A question here is this seems to indicate Um is just a projected image of Um*Us on the dxdydz spatial hypersurface. A more natural quantity might be Um*Us ( or Um*Ut more likely ) and maybe Um*Us is the invariant.
     
  11. Mar 6, 2004 #10
    I'm very confused by your notation. Are you using * as the Hodge star, or as multiplication (or both)? You seem to be flipping between "classical" notation and differential geometric representation.

    I'm interested in what you have to say, but it's a bit awkward to read in that form. If you could use the TeX package, it would be a bit easier for others to read.
     
  12. Mar 6, 2004 #11

    [tex]ds^2 = g_{ab} dx^a dx^b[/tex]

    the infinete line element and the metric are the same object

    [tex] g_{ab} [/tex] = a component of the metric
    [tex]dx^a [/tex] and [tex]dx^b[/tex] = base vectors of the (0,2)tensor space

    So components are unitless and it are the base vectors who have the units.
     
  13. Mar 6, 2004 #12
    How do I get this Tex package?

    I know I messed up the symbol due to the tool issue, unfortunately, but I assume you can follow me very easily.

    Any way, if we introduce a unit as Um*Us. This does seem to resolve another issue. Notice Uc.Uc=Uf.Us^2=Um.Us because Uf=Um/Us. Now you can see Uc as the sqrt of Um*Us. This might be able to link a natural definition of Uc.

    Another side issue we can think of is what is the natural unit for force , energy, time and space.

    The first thing came to my mind is of course the plank space and time interval. I am not sure how they fit, just a hunch.
     
  14. Mar 6, 2004 #13
    Check the first sticky in the General Physics forum. It tells you how to use the package.
     
  15. Mar 7, 2004 #14
    Re: Re: Re: Re: Unit of Tensors


    That is very incorrect. First off the topic is about the components of tensors. And the components of the metric that I was explaining to you. The components of the metric are equal to the coefficients of the dxu. The units of the coefficients must be such that of a single factor guvdxu dxv in the sum has units of distance-squared. That means that if dx1 is an angle then g11 must have units of distance squared.
     
    Last edited: Mar 7, 2004
  16. Mar 12, 2004 #15
    Unit of Plank Constant h: Um.Ut
     
  17. Mar 12, 2004 #16
    We can even try a little bit of this, before I learn how to use Tex.

    t=i.(1/c).x, where i is the sqrt(-1).

    Unit of h is Um.Us and unit of i.h is Um.Ut, where h is the planck constant divided by 2.Pie; that will make both sides of Schrodinger EQ. match and make sense.

    geometric tensor could even be rewritten as diag(-1,1,1,1)=diag(i,1,1,1)xdiag(i,1,1,1).

    Do you know where I can find a good and thorough discussion of the Dirac's derivation of necessary electron spins and g-factor from Schrodinger EQ?
     
  18. Mar 16, 2004 #17

    DW

    User Avatar

    http://electron6.phys.utk.edu/qm2/modules/m9/dirac.htm
     
  19. Jul 12, 2004 #18
    I found the natural unit for tensors of rank (n,m) is actually length^(n-m); only in this way the tensor will obey the standard tensor transformation law.

    Tensors that do not use this natural unit such as the stress tensor are just a convinient Physic way in dealing with tensor equations.

    DW,

    I have finally followed thru the Dirac EQ. posted in your reply.

    I realized that I need to assume the quantum statespace in here is a 4-component 3-freedom space, instead of the usual 1-component 3-freedom space.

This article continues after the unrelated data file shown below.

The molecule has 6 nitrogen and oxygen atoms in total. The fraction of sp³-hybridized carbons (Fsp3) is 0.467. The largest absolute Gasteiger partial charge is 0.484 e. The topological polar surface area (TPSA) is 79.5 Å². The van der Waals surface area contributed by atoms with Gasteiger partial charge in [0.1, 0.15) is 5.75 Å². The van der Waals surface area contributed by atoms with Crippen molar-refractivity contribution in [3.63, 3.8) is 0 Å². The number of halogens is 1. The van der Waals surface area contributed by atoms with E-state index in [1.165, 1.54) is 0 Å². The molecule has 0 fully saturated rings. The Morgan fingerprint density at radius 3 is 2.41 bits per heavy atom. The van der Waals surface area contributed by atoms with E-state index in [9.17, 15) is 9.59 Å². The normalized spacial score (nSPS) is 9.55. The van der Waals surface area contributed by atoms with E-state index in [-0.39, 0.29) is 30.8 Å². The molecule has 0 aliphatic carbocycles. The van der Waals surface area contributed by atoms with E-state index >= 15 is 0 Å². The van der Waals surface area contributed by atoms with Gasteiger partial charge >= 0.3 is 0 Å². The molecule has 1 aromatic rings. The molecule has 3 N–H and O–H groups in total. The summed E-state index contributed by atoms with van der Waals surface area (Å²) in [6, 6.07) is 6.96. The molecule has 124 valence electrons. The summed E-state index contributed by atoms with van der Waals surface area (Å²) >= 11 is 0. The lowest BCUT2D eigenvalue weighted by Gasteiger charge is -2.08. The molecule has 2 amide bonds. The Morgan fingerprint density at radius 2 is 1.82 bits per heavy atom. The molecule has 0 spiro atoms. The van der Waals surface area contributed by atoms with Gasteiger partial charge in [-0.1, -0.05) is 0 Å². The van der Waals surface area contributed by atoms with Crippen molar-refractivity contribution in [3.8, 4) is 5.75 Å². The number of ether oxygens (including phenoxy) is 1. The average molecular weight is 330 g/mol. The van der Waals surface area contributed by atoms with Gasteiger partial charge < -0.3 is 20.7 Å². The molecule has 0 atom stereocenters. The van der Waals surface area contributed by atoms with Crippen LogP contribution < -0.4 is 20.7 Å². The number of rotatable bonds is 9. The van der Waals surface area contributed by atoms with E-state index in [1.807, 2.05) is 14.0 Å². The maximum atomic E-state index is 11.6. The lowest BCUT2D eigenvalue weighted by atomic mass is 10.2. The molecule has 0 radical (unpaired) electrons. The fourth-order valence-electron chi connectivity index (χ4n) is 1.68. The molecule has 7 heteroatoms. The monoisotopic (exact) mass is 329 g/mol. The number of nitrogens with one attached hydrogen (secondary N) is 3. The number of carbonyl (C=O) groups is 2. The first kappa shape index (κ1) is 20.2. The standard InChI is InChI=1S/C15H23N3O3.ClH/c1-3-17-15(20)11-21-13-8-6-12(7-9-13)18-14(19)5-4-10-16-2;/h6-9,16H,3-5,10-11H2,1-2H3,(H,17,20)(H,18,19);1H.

I found a problem in getting this important eq. ; would you mind help clarifying this:

    I translated
    [tex] \alpha \cdot p [/tex]
    to
    [tex] \alpha_x p_x + \alpha_y p_y + \alpha_z p_z [/tex]

    and tried to check the commuting eq. between
    [tex] \sigma_x ' and H_D [/tex] in page 4.

    [tex] \sigma_x ' ( c ( \alpha_x p_x + \alpha_y p_y + \alpha_z p_z ) + \beta mc^2 + q \phi ) [/tex]
    -
    [tex] ( c ( \alpha_x p_x + \alpha_y p_y + \alpha_z p_z ) + \beta mc^2 + q \phi ) \sigma_x ' = [/tex]

    [tex] c ( \sigma_x ' \alpha_y p_y - \alpha_y p_y \sigma_x ' ) +
    c ( \sigma_x ' \alpha_z p_z - \alpha_z p_z \sigma_x ')
    + mc^2 ( \sigma_x ' \beta - \beta \sigma_x ') = [/tex]

    [tex] c ( 2 \sigma_x ' \alpha_y p_y ) + c ( 2 \sigma_x \alpha_z p_z) + mc^2 ( 2\sigma_x ' \beta ) = [/tex]
    [tex] 2 \imath c \alpha_z p_y - 2 \imath c \alpha_y p_z + 2 mc^2 \sigma_x ' \beta
    [/tex]

    See, I have this additional item
    [tex] 2 mc^2 \sigma_x ' \beta [/tex]
    coming from the fact that [tex] \sigma_x ' and \beta [/tex] anticommute as well.

    Thanks & Regards
     
    Last edited: Jul 12, 2004
  20. Jul 14, 2004 #19

    Haelfix

    User Avatar
    Science Advisor

    SammyWu, what you have written above is goobledygook, and completely meaningless.

    "I realized that I need to assume the quantum statespace in here is a 4-component 3-freedom space, instead of the usual 1-component 3-freedom space."

    Umm, I don't know where you got this idea from, but I think you might want to go all the way back to rereading texts on quantum mechanics, b/c relativistic equations like the Dirac equation start using highly abstract quantities and the notation gets cumbersome.. If you're not 100% comfortable with the original material, you will get lost.

    Ultimately GRCQ is right, you want your tensor equations to have the same units.

    Yes, i'm aware that flipping units over on the other side of the equality, and/or masking them in other terms gives you the right answer if you're careful about it (since they are basically just sets of equations when it comes down to it).. But that can lead to much confusion, and probably not a good practise unless you're a specialist. Not to mention, you won't get anywhere if youre trying to generalize tensors into something more elegant.. Like differential forms.

    Besides, most theoreticians make their units dimensionless as a matter of practise.